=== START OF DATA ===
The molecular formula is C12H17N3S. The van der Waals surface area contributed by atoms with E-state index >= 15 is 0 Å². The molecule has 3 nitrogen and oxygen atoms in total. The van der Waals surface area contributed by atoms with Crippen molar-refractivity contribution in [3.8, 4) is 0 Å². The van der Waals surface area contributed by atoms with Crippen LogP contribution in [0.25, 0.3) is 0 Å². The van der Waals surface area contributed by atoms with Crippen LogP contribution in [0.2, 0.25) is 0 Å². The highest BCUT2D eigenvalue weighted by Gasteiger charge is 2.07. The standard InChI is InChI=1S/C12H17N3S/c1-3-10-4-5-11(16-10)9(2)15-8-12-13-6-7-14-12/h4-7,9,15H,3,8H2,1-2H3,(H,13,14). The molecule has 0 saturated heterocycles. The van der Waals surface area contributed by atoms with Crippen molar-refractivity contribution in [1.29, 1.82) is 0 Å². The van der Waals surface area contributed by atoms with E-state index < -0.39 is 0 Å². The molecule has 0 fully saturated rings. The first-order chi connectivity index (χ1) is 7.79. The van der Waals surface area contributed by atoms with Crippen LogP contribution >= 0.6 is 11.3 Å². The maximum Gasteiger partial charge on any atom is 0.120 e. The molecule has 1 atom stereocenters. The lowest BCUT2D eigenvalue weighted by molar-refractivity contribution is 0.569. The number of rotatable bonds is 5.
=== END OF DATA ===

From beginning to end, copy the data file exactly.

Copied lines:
The molecular formula is C12H17N3S. The van der Waals surface area contributed by atoms with E-state index >= 15 is 0 Å². The molecule has 3 nitrogen and oxygen atoms in total. The van der Waals surface area contributed by atoms with Crippen molar-refractivity contribution in [3.8, 4) is 0 Å². The van der Waals surface area contributed by atoms with Crippen LogP contribution in [0.25, 0.3) is 0 Å². The van der Waals surface area contributed by atoms with Crippen LogP contribution in [0.2, 0.25) is 0 Å². The highest BCUT2D eigenvalue weighted by Gasteiger charge is 2.07. The standard InChI is InChI=1S/C12H17N3S/c1-3-10-4-5-11(16-10)9(2)15-8-12-13-6-7-14-12/h4-7,9,15H,3,8H2,1-2H3,(H,13,14). The molecule has 0 saturated heterocycles. The van der Waals surface area contributed by atoms with Crippen molar-refractivity contribution in [1.29, 1.82) is 0 Å². The van der Waals surface area contributed by atoms with E-state index < -0.39 is 0 Å². The molecule has 0 fully saturated rings. The first-order chi connectivity index (χ1) is 7.79. The van der Waals surface area contributed by atoms with Crippen LogP contribution >= 0.6 is 11.3 Å². The maximum Gasteiger partial charge on any atom is 0.120 e. The molecule has 1 atom stereocenters. The lowest BCUT2D eigenvalue weighted by molar-refractivity contribution is 0.569. The number of rotatable bonds is 5.